Around 10:45 a.m. on the morning of Nov. 8, 2018, as vehicles fleeing the Camp Fire were caught in gridlock on the Skyway leading out of Paradise, about 75 people found themselves driving another direction, toward Bille Park. They took refuge from the flames, wind and flying embers under the shelter of the metal pavilion until Cal Fire crews came in with tractors to clear the roads and allow them safe passage.
“Their best chance wasn’t trying to make it out at that point, so they went back, into the park,” said Dan Efseaff, director of the Paradise Recreation and Park District (PRPD). “Here’s a park we managed as a recreation resource—and it saved lives.”
Bille wasn’t the only one, either. In Concow, fire personnel ushered people to the open space at Crain Memorial Park, as it was safer than trying to escape through the flames.
Efseaff now looks at parks a little differently. With his background in restoration ecology, he appreciates the value of nature, as well as humans’ impact on it. He also sees the benefits people can gain from getting outside. Now he’s got some big ideas when it comes to increasing the number of parks and open spaces within PRPD’s jurisdiction with a dual purpose in mind: to increase the health and vibrancy of the area, and to create community defensible space in the event of a future fire.
To that end, he says he’s building partnerships with people and organizations such as the Paradise Irrigation District, Butte County Fire Safe Council and Bureau of Land Management. Still, there is a challenge inherent in the rebuilding process—as residents and businesses are clamoring to move back onto their properties, no one has yet presented a comprehensive goal for the community that doesn’t involve going back to what was there before.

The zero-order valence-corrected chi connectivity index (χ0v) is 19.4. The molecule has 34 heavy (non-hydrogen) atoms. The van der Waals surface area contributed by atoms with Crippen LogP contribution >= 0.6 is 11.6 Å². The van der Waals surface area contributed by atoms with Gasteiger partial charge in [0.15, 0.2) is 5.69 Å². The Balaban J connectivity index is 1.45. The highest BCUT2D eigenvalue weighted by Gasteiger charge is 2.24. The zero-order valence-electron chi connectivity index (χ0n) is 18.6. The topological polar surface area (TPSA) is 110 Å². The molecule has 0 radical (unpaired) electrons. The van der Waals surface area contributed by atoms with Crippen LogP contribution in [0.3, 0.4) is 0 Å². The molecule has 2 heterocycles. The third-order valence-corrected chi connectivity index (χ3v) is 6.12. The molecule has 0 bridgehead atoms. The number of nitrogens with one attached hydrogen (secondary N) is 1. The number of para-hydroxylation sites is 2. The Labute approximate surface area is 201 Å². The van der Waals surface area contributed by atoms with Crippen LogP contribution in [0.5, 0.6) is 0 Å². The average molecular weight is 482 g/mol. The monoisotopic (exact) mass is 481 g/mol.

“Paradise needs some leadership, to think radically in regard to planning,” Zeke Lunder, a wildfire expert and mapper based in Chico, told the CN&R. “Now is the time. Consolidate parcels, create big parks. If we rebuild on the same footprint, we’re insane.”
That’s just what Efseaff has in mind. Through a combination of easements, property purchases and land donations, he hopes to grow trail networks and bike paths, and to create spaces for additional recreational activities like rock climbing, kayaking and even zip-lining.
“We want to have programs that will take advantage of where we are in the landscape,” he said. “There’s so much therapeutic value in recreation—our community needs that.”
At the same time, introducing more open space within the communities PRPD covers—which is nearly the entire Camp Fire burn area, Efseaff noted—will serve as defensible space. And paths and trails can offer emergency vehicles access to otherwise hard-to-reach areas.
So far, Efseaff said, people have been receptive to discussing out-of-the-box ideas. “There’s a really positive collegial atmosphere,” he said. “Egos are gone.”
Working together is the key to reimagining life in such a fire-prone region. It’s no longer acceptable to stay isolated.
“In our area, property rights are very important,” Efseaff said. “But this episode, this catastrophe, opened some eyes. What happens on your neighbor’s property could have a huge impact on yours. Pre-fire, people in Paradise would say, ‘Concow is across the canyon—it doesn’t have an impact on me.’ But we’re much more connected than we thought before the fire. We need all the partners on board to tackle these tasks that seem insurmountable right now.”
Efseaff is also cognizant that the direction Paradise—and the rest of the Camp Fire zone—takes will inform communities across the state and beyond.
“I’m excited about this,” he said. “A lot of the solutions that happen in Paradise will have huge implications for our future. Paradise [will be] our model, an outdoor lab for the rest of California.”